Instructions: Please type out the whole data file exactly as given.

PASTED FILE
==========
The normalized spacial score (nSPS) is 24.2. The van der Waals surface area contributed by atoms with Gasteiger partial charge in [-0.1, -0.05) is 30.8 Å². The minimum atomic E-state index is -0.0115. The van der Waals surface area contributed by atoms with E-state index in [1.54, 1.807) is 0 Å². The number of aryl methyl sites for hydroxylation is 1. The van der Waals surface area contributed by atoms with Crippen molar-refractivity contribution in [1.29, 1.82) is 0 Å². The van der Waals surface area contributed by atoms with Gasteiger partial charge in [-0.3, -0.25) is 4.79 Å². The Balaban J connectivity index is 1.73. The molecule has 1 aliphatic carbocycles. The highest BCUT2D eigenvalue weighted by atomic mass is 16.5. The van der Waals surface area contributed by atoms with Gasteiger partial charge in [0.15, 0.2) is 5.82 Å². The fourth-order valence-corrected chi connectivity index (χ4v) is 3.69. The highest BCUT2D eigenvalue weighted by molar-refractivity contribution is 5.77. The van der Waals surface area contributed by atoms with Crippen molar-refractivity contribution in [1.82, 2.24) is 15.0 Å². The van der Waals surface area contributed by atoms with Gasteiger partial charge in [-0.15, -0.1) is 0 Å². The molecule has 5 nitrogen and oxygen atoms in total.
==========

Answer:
The normalized spacial score (nSPS) is 24.2. The van der Waals surface area contributed by atoms with Gasteiger partial charge in [-0.1, -0.05) is 30.8 Å². The minimum atomic E-state index is -0.0115. The van der Waals surface area contributed by atoms with E-state index in [1.54, 1.807) is 0 Å². The number of aryl methyl sites for hydroxylation is 1. The van der Waals surface area contributed by atoms with Crippen molar-refractivity contribution in [1.29, 1.82) is 0 Å². The van der Waals surface area contributed by atoms with Gasteiger partial charge in [-0.3, -0.25) is 4.79 Å². The Balaban J connectivity index is 1.73. The molecule has 1 aliphatic carbocycles. The highest BCUT2D eigenvalue weighted by atomic mass is 16.5. The van der Waals surface area contributed by atoms with Gasteiger partial charge in [0.15, 0.2) is 5.82 Å². The fourth-order valence-corrected chi connectivity index (χ4v) is 3.69. The highest BCUT2D eigenvalue weighted by molar-refractivity contribution is 5.77. The van der Waals surface area contributed by atoms with Crippen molar-refractivity contribution in [1.82, 2.24) is 15.0 Å². The van der Waals surface area contributed by atoms with Gasteiger partial charge in [-0.15, -0.1) is 0 Å². The molecule has 5 nitrogen and oxygen atoms in total.